So a few weeks back (on August 3, to be exact), I wrote about how I had run a mere 7 miles and was upset because the half marathon in Providence was just a few weeks away. That Sunday, I got a puppy, and then I struggled to CrossFit or run, because I was getting up 3-4 times a night to take my little girl outside. Then the following weekend, I ran a mere 8 miles and struggled, and then felt more nervous than ever about doing the race.
The week leading up to the race was great. Maeby (my lovely little pup; good for you if you know the show from which I stole this name) was only getting up once a night and I CrossFitted (yes, it’s a verb) four times that week, and took a couple of rest days before the race since my left knee was bothering me.
So, any doubts I had about doing the race, I put aside. The turning point for these doubts actually took place at CrossFit, when one of the guys there told me (as we passed each other during the second mile we had to run for that WOD), “You are so doing that half marathon.” He made me feel like I could and should do it, and that encouragement was just what I needed.
Anyway, rambling aside…the race went well. Surprisingly well.
One of my goals was to get a PR for the course. I knew getting a PR and thus getting sub-2:00 (still in shock over this) wasn’t going to happen, but I thought maybe I’d do better than last year.
My ultimate goal, however, was a bit more daunting for me. I’m super competitive and especially tough on myself. When I struggled in Cheshire back in April, I beat myself up over it for weeks. I knew I could do better and the whole race seemed to drag on and was absolutely miserable. I might’ve PRed that race but it didn’t really matter because I felt crappy the whole time.
In Providence, I started off feeling good, but the hills took a toll on me and I began fatiguing fairly early on. I actually forgot how difficult this course was compared to some of the other races I’ve done; by no means is it awful but there are definitely some hills (especially that last one at the end, just before you get to the finish line…so hard!). When I think about it, there’s no way that I would’ve been able to get sub-2:00 in Brooklyn if the course was like this one; no matter how good I felt that day, this course was far more difficult. I had to walk some parts (and for the first time ever, didn’t beat myself up for it) and there was actually a point where I was enjoying myself so much I thought about just walking the rest of the course (which I obviously didn’t, because again…I’m too competitive). Anyway, the end result was as follows:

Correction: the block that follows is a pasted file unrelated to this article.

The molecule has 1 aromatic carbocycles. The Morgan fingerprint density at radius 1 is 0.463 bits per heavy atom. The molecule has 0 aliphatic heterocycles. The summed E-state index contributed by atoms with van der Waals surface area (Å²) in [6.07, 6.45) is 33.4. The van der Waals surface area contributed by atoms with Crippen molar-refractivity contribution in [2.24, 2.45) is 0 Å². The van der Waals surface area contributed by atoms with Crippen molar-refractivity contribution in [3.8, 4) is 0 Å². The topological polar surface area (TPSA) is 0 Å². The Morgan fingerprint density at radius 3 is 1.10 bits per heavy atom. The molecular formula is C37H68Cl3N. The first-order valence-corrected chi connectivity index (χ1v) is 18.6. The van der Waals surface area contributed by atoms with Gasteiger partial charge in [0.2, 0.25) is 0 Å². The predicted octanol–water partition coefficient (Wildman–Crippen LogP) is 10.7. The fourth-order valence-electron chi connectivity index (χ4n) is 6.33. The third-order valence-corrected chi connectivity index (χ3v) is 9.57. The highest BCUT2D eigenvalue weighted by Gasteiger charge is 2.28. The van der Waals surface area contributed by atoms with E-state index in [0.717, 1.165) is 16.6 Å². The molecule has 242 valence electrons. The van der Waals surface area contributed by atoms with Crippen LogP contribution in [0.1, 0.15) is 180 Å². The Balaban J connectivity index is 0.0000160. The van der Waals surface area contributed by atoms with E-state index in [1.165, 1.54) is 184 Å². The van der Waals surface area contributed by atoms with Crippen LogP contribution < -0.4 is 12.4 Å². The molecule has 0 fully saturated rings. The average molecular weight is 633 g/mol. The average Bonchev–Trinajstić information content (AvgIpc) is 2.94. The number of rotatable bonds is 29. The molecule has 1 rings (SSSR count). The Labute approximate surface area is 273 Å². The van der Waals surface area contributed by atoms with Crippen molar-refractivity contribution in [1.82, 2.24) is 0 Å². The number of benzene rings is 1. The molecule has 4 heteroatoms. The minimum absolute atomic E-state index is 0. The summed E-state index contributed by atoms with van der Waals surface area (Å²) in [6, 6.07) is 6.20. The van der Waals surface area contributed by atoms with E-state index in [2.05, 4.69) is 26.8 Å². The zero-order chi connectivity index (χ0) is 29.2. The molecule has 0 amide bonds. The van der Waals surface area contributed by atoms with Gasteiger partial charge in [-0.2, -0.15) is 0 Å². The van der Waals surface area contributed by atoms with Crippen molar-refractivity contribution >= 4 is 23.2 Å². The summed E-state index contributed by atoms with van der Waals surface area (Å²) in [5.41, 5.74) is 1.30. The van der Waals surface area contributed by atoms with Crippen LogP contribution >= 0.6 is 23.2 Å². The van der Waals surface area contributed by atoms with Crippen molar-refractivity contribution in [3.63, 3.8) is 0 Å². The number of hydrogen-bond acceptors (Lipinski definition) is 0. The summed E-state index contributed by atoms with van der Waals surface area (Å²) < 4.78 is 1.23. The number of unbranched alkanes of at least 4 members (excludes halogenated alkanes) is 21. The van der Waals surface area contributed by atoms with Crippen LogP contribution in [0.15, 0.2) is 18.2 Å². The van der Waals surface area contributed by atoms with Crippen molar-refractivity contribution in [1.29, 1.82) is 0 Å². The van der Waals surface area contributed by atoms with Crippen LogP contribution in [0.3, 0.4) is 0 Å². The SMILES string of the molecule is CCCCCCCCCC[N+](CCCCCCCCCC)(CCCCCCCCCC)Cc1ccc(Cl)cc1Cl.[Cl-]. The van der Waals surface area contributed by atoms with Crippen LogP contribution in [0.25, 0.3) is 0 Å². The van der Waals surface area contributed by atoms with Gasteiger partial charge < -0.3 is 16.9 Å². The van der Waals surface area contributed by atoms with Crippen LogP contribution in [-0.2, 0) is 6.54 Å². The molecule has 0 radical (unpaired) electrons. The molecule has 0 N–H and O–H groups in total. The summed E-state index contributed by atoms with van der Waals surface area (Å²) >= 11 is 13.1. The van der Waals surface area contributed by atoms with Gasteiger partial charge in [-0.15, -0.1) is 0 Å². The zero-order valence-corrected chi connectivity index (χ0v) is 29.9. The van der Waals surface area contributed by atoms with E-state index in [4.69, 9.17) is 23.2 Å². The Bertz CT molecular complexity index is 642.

No PR and I walked more than I have in any other half (and more than I should have because honestly, I probably could’ve run the entire thing, maybe minus those hills). But for the first time ever, I didn’t stress about my time, I didn’t even care. I actually enjoyed the race for what it was.
And you know what else? Considering all the walking I did, and the fact that I didn’t run further than 8 miles leading up to the race, I am so happy with my time and with the experience. No stress, I just enjoyed it. And I didn’t feel sad or disappointed or like quitting at any time..and I definitely could’ve finished faster but I. Didn’t. Care.
My mentality was entirely different and thus the experience was entirely different.
So in the end…
My time was about 17 minutes slower than Brooklyn just two months ago (eek), but I finished just over two minutes slower than last year, in 2:14:30. And I’m okay with it. In fact, I’m happy with my time.
In retrospect, I kind of wish I had trained more, but I wasn’t sore the next day (and I attribute a lot of that to my increased strength from CrossFit), and I think this race was really important for me to do because I learned to enjoy the experience and not just make it about PRing or anything like that. With the exception of Brooklyn, this was the first race in which I actually felt good about myself the entire time and didn’t beat myself up about my time or pace even once.
So, while I might’ve been having a lot of doubts as to whether or not I was going to do this race, the extra push from friends and family (and then from myself) really made me reconsider how to approach this race, and I am so, so happy I did. It also brought back the feelings that I kind of forgot about–the feelings associated with long runs and crossing the finish line and running with a bunch of other people.
And so, don’t quote me on this (because again, I’ve been super busy and exhausted and things are only going to get busier), but I think I may do another half in September and possibly October. The running bug might be back.
tl;dr: I’ve been busy and didn’t feel like running the Rock ‘n Roll Providence Half Marathon. But, I ran it anyway, had a great time, and didn’t even do that bad. I think I may have caught the running bug again.